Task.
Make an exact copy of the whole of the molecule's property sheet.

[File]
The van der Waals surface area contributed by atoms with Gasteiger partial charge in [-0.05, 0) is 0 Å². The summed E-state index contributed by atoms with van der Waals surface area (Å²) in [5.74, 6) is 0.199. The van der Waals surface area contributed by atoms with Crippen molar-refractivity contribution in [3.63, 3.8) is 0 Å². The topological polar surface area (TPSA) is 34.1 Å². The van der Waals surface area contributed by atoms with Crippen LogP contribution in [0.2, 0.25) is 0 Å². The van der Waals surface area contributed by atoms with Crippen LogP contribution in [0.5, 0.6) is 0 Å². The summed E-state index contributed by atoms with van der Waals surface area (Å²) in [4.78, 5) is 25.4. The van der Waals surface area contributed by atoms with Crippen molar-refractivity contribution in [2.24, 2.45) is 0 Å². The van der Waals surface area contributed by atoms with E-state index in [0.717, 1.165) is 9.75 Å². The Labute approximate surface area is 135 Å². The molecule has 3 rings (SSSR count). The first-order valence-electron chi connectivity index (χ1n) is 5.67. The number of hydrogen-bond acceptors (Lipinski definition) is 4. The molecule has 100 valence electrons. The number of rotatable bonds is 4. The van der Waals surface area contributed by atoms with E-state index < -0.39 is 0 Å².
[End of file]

The van der Waals surface area contributed by atoms with Gasteiger partial charge in [-0.05, 0) is 0 Å². The summed E-state index contributed by atoms with van der Waals surface area (Å²) in [5.74, 6) is 0.199. The van der Waals surface area contributed by atoms with Crippen molar-refractivity contribution in [3.63, 3.8) is 0 Å². The topological polar surface area (TPSA) is 34.1 Å². The van der Waals surface area contributed by atoms with Crippen LogP contribution in [0.2, 0.25) is 0 Å². The van der Waals surface area contributed by atoms with Crippen LogP contribution in [0.5, 0.6) is 0 Å². The summed E-state index contributed by atoms with van der Waals surface area (Å²) in [4.78, 5) is 25.4. The van der Waals surface area contributed by atoms with Crippen molar-refractivity contribution in [2.24, 2.45) is 0 Å². The van der Waals surface area contributed by atoms with E-state index in [0.717, 1.165) is 9.75 Å². The Labute approximate surface area is 135 Å². The molecule has 3 rings (SSSR count). The first-order valence-electron chi connectivity index (χ1n) is 5.67. The number of hydrogen-bond acceptors (Lipinski definition) is 4. The molecule has 100 valence electrons. The number of rotatable bonds is 4. The van der Waals surface area contributed by atoms with E-state index < -0.39 is 0 Å².